(a)  The moderator was not completely removed from the core before the core 
     configuration was modified. 

(b)  Two fuel elements, which should have been removed, were left inside the
     reactor in contact with the graphite reflector. 

                                                            Attachment 1   
                                                            IN 83-66 Supp 1 
                                                            May 25, 1984   
                                                            Page 2 of 3    

(c)  Sequences were performed to change the positions of fuel elements; this
     decreased the subcriticality of the system 

(d)  Two fuel elements of 15 plates were inserted without the corresponding 
     cadmium control plates. The second fuel element was found to be only 
     partially inserted, wherefore it is deemed that its insertion caused 
     the accident. 

(e)  All of the operations were performed without the concurrence or 
     presence of a safety official or the operations supervisor. 

The evolution of the power and the magnitude of the released energy are 
still being investigated. Notwithstanding, it is estimated that the 
excursion was about 10 megajoules, which is equivalent to approximately 3X 
10-17 fissions, which occurred during a few tens of milliseconds. 

Also, the ad hoc commission identified shortcomings in the installation and 
operational procedures, as well as in the way approval was obtained and 
supervision of the experiments was carried out. Because the reactor had been
operating for so many years without incident, an excessive degree of 
confidence had been fostered in regard to minor operations. In addition, 
other more urgent requirements of the nuclear program took precedence. 

4.   Dosimetric and Medical Evaluation 

The dosimetric evaluations were based on (1) measurements of Na-24 to 
determine whole-body dose and of P-32 from samples of hair, (2) the gamma 
spectrometry analysis of the activated metal elements carried by the 
affected persons, and (3) the readings of the radiothermoluminescent and 
criticality dosimeters installed in the building. 

The doses received by the exposed persons are as follows: 

(a)  The operator received a lethal, absorbed dose of about 2000 rads of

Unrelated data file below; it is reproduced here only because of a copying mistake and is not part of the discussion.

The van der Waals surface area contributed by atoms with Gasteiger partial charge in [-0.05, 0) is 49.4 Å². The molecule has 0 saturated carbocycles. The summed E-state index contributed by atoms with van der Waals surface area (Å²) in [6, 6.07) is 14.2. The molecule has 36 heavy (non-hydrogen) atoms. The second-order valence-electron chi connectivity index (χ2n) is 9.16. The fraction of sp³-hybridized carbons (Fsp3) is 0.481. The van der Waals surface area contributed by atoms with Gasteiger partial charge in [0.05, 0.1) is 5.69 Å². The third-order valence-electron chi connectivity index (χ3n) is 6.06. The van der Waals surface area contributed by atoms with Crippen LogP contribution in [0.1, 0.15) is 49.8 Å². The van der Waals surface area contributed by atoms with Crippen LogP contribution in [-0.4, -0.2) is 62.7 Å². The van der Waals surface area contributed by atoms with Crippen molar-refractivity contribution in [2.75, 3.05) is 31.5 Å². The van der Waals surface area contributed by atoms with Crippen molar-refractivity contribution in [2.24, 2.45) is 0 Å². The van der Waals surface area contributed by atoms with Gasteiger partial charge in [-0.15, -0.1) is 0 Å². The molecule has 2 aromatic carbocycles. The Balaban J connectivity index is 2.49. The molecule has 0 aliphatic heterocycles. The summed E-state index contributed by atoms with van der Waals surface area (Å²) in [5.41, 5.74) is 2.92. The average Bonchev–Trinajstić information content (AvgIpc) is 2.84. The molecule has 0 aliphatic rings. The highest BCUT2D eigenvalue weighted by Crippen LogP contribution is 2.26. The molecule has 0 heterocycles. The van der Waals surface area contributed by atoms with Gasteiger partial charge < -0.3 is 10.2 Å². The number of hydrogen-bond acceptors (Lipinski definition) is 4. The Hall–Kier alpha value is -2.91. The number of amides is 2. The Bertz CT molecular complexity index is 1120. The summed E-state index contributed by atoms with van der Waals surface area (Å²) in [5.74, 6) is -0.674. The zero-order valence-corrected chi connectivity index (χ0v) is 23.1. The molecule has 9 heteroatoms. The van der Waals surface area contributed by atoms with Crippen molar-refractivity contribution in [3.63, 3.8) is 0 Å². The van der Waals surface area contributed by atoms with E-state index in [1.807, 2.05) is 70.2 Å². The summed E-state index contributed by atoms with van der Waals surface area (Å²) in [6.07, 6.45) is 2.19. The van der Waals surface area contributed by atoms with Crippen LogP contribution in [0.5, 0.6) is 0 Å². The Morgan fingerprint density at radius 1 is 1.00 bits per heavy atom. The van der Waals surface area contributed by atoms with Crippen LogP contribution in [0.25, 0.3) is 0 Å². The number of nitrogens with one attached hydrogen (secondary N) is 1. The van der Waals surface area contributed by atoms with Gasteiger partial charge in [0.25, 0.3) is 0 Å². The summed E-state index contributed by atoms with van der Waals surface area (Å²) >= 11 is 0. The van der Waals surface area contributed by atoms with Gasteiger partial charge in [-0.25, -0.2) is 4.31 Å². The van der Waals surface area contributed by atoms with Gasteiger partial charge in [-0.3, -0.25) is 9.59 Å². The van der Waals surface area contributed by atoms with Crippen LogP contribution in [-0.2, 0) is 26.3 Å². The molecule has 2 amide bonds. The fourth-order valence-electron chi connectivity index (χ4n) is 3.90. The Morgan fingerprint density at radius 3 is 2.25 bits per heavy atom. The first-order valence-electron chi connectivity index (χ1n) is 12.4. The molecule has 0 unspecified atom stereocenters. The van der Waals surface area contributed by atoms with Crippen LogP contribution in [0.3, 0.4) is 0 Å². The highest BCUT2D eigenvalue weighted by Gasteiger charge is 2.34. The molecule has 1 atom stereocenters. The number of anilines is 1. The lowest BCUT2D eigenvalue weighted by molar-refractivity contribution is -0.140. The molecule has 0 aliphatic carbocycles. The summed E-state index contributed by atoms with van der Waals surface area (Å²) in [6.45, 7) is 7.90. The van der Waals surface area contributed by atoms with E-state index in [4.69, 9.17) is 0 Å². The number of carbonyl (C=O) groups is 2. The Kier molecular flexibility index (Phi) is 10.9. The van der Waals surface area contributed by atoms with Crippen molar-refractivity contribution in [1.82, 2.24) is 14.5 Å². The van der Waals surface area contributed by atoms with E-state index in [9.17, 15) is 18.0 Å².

gamma radiation and 1700 rads of neutrons, which precluded any 
     effective therapeutic measures. The amount of P-32 (resulting from the 
     sulfur activation) found in samples of body hair and the operator's 
     woolen clothing, as well as the clinical manifestations, showed that 
     the exposure had been very nonhomogeneous; the doses received on the 
     upper right side of the body were higher than those elsewhere. 
     Approximately 25 minutes after the accident, the operator showed signs 
     and symptoms (vomiting, migraine headache, and diarrhea) of acute 
     exposure over the entire body. His condition became worse the next day 
     when he suffered gastrointestinal disorders. Then early on September 
     25, neurological and respiratory disorders (radiopneumonitis in the 
     right lung) and edema of the right hand and forearm manifested 
     themselves. Death occurred at 16:45 on the same day. 

                                                            Attachment 1   
                                                            IN 83-66 Supp 1 
                                                            May 25, 1984   
                                                            Page 3 of 3    

(b)  Two persons in the control room at the time of the accident received 
     doses of about 15 rads of neutrons and 20 rads of gamma. At present, 
     they are under medical supervision and have not shown any clinical 

(c)  Five persons received a dose ranging from 4 to 8 rads of neutrons and 
     7 to 10 rads of gamma. They also are under medical supervision. 

(d)  One person received a dose of about rad of neutrons and 0.4 rad of 
     gamma. Nine other persons received doses below 1 rad. 

(e)  The doses received by the affected personnel also are being measured by
     biological dosimetry techniques. 

Page Last Reviewed/Updated Thursday, March 25, 2021